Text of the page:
Cerabino: Iguanas warming up to milder South Florida winters

Dec 26, 2017
Thanks to warmer weather, the height of mating season and the search for food, you may see more iguanas wandering across yards and local roadways from in Palm Beach County and the Treasure Coast, officials say. (Greg Lovett/The Palm Beach Post)

This has been a terrific year for iguanas in South Florida.

If you don’t believe me, ask Brian Wood. He runs Iguana Catchers, a South Florida business that traps the reptiles when they become nuisances.

“It’s an invasion,” Wood said. “We had a big freeze in 2010, and about 50 to 75 percent of them died off. But since we’ve had a bunch of mild winters, they’ve rebounded, and now there’s more of them than ever.”

The Florida Fish and Wildlife Conservation Commission hired a trapper this year to control the iguana population in the Florida Keys.

Iguanas, an exotic species from Central America, South America and the Caribbean, eat plants important to other species, defecate in backyard swimming pools and create burrows that damage seawalls, roads and sewage lines.

They’re also showing up more often in places where they’re not welcome.

That explains the iguana-in-my-toilet-bowl stories we’ve been seeing in South Florida newspapers this year. This is a new phenomenon.

You couldn’t find a toilet-bowl-iguana story last year, and now there’s a trickle of them.

A quick perusal of the literature shows a woman who called 911 about an iguana in her West Kendall toilet bowl in May.

The following month, a man in Key Biscayne posted on Facebook his own encounter with a toilet-bowl iguana, which involved him suiting up in a bullet-proof vest, ski gloves and a gas mask before going mano a mano with the critter.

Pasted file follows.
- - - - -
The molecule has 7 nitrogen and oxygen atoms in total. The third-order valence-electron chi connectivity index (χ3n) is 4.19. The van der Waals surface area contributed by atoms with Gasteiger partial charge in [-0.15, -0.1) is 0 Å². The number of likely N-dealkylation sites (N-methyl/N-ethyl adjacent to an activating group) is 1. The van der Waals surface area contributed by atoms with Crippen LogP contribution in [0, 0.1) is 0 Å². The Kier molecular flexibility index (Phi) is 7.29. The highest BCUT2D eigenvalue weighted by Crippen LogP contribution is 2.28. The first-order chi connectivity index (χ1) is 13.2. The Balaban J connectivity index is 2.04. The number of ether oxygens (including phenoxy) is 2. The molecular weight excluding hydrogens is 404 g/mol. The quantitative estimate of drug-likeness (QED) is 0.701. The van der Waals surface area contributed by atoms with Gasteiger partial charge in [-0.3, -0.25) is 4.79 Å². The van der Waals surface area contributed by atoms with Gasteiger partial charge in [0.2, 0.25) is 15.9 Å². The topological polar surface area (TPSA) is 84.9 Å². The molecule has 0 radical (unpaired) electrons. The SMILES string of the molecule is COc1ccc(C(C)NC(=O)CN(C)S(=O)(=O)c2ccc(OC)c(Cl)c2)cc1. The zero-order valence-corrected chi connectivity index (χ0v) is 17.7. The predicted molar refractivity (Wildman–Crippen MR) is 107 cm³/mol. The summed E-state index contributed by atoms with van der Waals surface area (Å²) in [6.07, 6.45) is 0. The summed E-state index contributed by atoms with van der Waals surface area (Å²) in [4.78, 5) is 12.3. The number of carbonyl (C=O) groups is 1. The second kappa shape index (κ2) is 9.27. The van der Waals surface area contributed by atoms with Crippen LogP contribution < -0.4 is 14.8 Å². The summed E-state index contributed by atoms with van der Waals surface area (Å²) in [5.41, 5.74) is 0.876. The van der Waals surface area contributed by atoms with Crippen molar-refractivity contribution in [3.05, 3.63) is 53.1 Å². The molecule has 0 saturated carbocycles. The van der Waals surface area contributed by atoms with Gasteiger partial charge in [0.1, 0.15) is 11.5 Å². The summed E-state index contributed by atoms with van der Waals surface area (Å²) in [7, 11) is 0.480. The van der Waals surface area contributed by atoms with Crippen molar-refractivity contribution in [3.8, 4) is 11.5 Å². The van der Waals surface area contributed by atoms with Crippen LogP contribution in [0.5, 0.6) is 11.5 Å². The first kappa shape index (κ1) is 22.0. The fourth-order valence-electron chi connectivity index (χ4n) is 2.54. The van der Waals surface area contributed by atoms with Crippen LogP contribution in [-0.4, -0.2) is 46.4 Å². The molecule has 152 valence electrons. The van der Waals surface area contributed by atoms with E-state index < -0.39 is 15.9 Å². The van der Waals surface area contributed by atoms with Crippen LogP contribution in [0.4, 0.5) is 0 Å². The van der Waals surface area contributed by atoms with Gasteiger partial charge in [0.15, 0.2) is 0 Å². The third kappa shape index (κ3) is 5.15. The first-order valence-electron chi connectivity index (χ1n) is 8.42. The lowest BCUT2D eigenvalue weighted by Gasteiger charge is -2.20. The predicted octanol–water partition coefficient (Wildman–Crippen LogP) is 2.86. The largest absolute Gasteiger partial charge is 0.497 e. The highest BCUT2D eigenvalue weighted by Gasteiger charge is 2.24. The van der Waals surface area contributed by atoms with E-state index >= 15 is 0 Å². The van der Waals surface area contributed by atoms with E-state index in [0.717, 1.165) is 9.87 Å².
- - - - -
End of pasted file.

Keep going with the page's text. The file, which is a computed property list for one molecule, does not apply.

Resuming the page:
Then two months later, there was the story about a clogged toilet in a warehouse bathroom in Northwest Miami-Dade County. When the whole toilet was removed, the cause of the blockage, an iguana, was staring up at the workers from the drain pipe.

And just last month, a woman in Palmetto, Florida, posted a video of her neighbor removing an iguana from a toilet bowl with the help of gardening gloves, a net and a cooler.

I probably should have warned some of my readers at the top of this column that they might not want to read this column while sitting in a certain … ahem … location in their house. Oh, well. Too late.

Iguana professionals say the uptick in toilet-bowl iguana stories is just an indicator that more iguanas are around now.

“We killed 25,000 iguanas last year, but only about five of them came from toilets,” said Tom Portuallo, who runs Iguana Control, a pest removal company that works in five Florida counties, including Palm Beach County.

The iguanas that end up in the toilet bowls are ones that wander on rooftops, and find a vent pipe without a protective screen covering the hole.

While investigating the intriguing hole, the iguana falls down vent pipe, which provides the air flow for flush toilets. The falling iguanas either swim their way to the sewer or take the other route which causes them to surface in your toilet bowl.

“You can get a good two-footer in there,” Portuallo said, “and there you are taking care of your business and that guy is looking up at you. That can make you constipated for a while.”

Iguanas who make their way to the sewers don’t last long down there, he said. That’s because they require ultraviolet rays of the sun to survive.

George Cera, an iguana trapper in Lee County, said that green iguanas are more common in Southeast Florida while the black spinytail iguanas are expanding rapidly in Southwest Florida.

“There’s no such thing as a bad animal,” Cera said. “They’re just doing what it takes to survive.”

Besides trapping iguanas for a living, Cera is also the author of the book, “The Iguana Cookbook: Save Florida, Eat an Iguana.”

“They’re fascinating animals,” Cera said. “They just don’t belong here.”

And with temperatures gradually rising, the likelihood of Florida getting regular deep freezes to limit the yearly population gains of iguanas will be less likely.

The trapper Wood predicted that this is one invasive species that is here to stay.

“This is going to be a problem like New York has rats, we have iguanas,” he said.